Randy McDonald (rfmcdpei) wrote,
Randy McDonald

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[BRIEF NOTE] What is it about writers and politics, anyway?

Even in translation, Yukio Mishima's short stories are esthetically pleasing models of economy and intelligence. When I first read them, I was left all the more astounded that their writer had died in 1970 by his own hand, committing seppuku after his attempt to rouse the Self-Defense Forces into staging a military coup had failed. There seems to be, in fact, a direct relationship between the greatness of a writer and the insanity of his or her politics. Céline, according to John Lukacs, wanted the Nazis to win the Second World in order to keep the Chinese from Brest, not Brest in Belarus on the Polish frontier but Brest in Brittany. Ezra Pound broadcast propaganda for Fascist Italy, drawing upon his ridiculous desire for a misunderstood Confucian China. Genet supported the Black Panthers, while Eliot was a creepy royalist and Solzhenitsyn's desires for a Holy Orthodox Russia encompassing most of the former Soviet territories and critical of Jewish and Western influence are, alas, well-known.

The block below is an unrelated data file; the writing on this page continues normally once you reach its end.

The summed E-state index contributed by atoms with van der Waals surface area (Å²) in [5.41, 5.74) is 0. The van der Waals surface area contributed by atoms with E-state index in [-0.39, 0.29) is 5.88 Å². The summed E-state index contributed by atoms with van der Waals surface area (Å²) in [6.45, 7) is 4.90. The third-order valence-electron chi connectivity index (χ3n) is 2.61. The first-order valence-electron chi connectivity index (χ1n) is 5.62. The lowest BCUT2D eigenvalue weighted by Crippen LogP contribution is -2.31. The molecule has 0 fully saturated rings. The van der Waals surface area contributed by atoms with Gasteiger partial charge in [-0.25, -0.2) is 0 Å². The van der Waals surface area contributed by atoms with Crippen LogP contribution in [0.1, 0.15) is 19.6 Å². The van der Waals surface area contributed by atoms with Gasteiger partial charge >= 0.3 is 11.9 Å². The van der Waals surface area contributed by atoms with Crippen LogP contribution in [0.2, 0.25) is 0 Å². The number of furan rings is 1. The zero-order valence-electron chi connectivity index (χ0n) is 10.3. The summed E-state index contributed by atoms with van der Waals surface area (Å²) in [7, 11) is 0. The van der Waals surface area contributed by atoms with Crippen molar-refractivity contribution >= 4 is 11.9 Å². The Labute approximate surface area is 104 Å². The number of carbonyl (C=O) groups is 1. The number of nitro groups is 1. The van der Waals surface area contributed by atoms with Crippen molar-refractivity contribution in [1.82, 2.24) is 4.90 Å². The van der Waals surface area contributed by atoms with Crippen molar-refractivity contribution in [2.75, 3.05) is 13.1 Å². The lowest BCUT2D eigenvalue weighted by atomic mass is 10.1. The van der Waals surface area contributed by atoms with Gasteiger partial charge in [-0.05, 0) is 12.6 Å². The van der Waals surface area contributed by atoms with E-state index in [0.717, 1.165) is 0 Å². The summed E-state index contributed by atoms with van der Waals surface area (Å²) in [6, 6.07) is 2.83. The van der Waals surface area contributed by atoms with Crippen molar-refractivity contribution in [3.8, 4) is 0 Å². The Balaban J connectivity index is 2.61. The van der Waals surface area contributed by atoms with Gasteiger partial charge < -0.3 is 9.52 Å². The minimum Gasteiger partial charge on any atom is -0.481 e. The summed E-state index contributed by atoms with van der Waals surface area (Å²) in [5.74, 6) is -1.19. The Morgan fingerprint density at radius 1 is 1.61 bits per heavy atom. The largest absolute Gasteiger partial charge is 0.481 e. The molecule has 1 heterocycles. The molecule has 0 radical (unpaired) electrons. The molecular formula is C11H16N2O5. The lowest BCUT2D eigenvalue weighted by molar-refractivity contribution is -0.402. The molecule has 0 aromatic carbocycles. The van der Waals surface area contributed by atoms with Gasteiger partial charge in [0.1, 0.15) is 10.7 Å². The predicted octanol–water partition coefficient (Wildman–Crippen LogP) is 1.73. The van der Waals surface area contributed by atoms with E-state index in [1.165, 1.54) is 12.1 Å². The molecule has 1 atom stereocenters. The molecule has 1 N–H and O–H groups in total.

I would go so far as to say that great writers should not involve themselves in contemporary political affairs. Why is this? Günter Grass is the only writer of international renown I can think of whose political writings are respectable. Grass' oeuvre is dominated by a nostalgia for an irrevocably lost past: Danzig in the interwar period, the flourishing of Kashubia, in short, Mitteleuropa and the Baltic littoral before the Second World War wrecked things. It's important to note that Grass' vision doesn't stretch so far as to require the restoration of this reality, the reversal of the Oder-Neisse line and the recreation of a Kashubian peasant culture that is, by now, archaic. He memoralizes the past, and cares for the past, but he leaves it past. Grass certainly doesn't want to rebuild the world in line with his artistic visions. Too many other great writers, alas, are too caught up in their grand dreams to realize that reality must differ.
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